Yesterday, I was asked by someone what my favourite lessons were at school. As they concluding over thirty years ago, I don’t recollect much about my schooldays. That being said, I was just about able to recall History, PE and English as my most favoured classes.
I was an average student, but probably could have done better academically if I’d found the topics in the syllabus more fulfilling. Not to mention if I’d shown more application when studying.
I passed my ‘O’ levels and CSEs, and later a HNC in Business Studies, however they were studied without any real enthusiasm for the subjects in front of me.
If I could have written a thesis on Leeds United striker Allan Clarke’s sock tags, or goalkeeper David Harvey’s great haircut disaster of 1972, I’d have shown a great deal more interest. Subsequently, resulting with yours truly no doubt working with greater tenacity in the classroom.
Who knows, I could now be the head lecturer of Sock Tag studies at Kings College, Cambridge. Or even Dean of the Nightmare Hairstyle department at the London School of Economics.
It wasn’t to be though. My genius in the field of football sock accessories was lost to the world. Instead Gary Strachan drifted into an unfulfilling career in computer operations and shift work.
As I touched on above I did enjoy history at school, recollecting in one term studying the Napoleonic Wars.
What immediately springs to mind when I hear the name of Napoleon isn’t his distinguished military achievements in numerous battles. Moreover, I tend to think of his abject failure at Waterloo
He may have had a list as long as your arm victories in battle. However, I’ll always recall the Corsican born leader as the man who absolutely ruined that ABBA song during the French army karaoke evening.
Throughout history, much has been made of the fact Napoleon was depicted as employing a stance where he hid his hand in his waist coat.
Whilst researching online for this narrative, I’ve read various possible explanations as to why he hid his hand in this manner. They include:-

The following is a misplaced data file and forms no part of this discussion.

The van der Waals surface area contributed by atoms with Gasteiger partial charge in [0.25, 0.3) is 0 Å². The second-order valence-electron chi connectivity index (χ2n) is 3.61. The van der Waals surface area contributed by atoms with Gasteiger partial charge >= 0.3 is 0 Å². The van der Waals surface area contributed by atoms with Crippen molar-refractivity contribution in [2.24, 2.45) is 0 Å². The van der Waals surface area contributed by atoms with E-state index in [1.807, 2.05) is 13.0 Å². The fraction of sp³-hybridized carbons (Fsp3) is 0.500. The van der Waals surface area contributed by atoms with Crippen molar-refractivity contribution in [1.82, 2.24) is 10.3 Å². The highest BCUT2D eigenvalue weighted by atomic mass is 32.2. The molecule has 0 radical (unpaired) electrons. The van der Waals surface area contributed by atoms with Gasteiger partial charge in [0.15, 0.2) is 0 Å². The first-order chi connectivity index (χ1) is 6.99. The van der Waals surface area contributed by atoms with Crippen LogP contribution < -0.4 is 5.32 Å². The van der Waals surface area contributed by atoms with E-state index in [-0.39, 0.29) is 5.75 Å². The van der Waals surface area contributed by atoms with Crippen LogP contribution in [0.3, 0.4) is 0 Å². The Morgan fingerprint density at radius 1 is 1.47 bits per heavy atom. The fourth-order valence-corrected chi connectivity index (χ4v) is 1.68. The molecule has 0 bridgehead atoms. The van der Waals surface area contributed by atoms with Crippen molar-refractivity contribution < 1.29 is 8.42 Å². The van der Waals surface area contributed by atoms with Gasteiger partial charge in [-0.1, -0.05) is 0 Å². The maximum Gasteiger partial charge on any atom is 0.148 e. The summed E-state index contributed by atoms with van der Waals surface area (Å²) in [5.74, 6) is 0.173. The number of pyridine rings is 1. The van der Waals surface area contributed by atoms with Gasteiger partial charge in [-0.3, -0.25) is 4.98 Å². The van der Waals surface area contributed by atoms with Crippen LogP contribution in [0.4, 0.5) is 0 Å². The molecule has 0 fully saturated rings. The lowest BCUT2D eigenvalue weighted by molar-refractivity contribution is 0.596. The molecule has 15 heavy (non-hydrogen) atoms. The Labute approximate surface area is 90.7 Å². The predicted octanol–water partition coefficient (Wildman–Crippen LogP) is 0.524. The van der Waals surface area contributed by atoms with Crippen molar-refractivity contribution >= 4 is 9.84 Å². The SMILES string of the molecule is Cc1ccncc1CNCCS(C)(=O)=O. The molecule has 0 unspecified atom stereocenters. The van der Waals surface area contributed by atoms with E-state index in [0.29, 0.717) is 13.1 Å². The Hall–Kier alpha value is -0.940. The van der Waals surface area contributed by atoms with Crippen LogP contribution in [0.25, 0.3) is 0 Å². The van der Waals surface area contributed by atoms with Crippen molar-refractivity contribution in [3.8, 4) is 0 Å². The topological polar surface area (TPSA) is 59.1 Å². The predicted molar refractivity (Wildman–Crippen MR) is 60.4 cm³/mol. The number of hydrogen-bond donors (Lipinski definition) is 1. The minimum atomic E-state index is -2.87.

Napoleon was winding his pocket watch.
That in his era it was impolite to put your hands in your pocket.
Late entertainer Rod Hull had stolen his emu puppet.
He was hiding his sock tags from Wellington.
He had a deformed hand.
Lots of theories, but no definitive answer. The only thing that can be ruled out is a French historian’s theory, claiming Napoleon adopted that stance to avoid shaking Chelsea footballer John Terry’s hand after he’d slept with his wife.
In his 1975 movie Love & Death, Woody Allen plays a character (Boris Grushenko) unwillingly conscripted to the Russian army to fight against Napoleon’s French troops who’d invaded Austria.
In this satirical movie of Napoleonic times in Russia, the cowardly Grushenko falls in love with Sonja, played by Diane Keaton. However, much to his chagrin, she is smitten by his brother Ivan, who spurns her and marries Anna.
When Ivan is killed fighting Napoleon’s troops, Anna, aware of Sonja’s love of her late husband, shows there is no animosity by bequeathing her some of his possessions.
In a touching conciliatory gesture, Anna (who kept her late husband’s sword and gold watch) provides her jilted rival with Ivan’s moustache and a piece of his treasured string. They also agree to share his letters, with Anna getting the vowels and Sonja taking the consonants.
To close, I want to share some of the mock philosophical jousting between Keaton and Allen, which is a recurring theme throughout the movie. As a fan of such pretentious dialogue, I was particularly fond of these interactions. An example of which is below:-
Sonja (Diane Keaton): “Judgment of any system, or a prior relationship or phenomenon exists in an irrational, or metaphysical, or at least epistemological contradiction to an abstract empirical concept such as being, or to be, or to occur in the thing itself, or of the thing itself.”
Boris (Woody Allen): “Yes, I’ve said that many times!”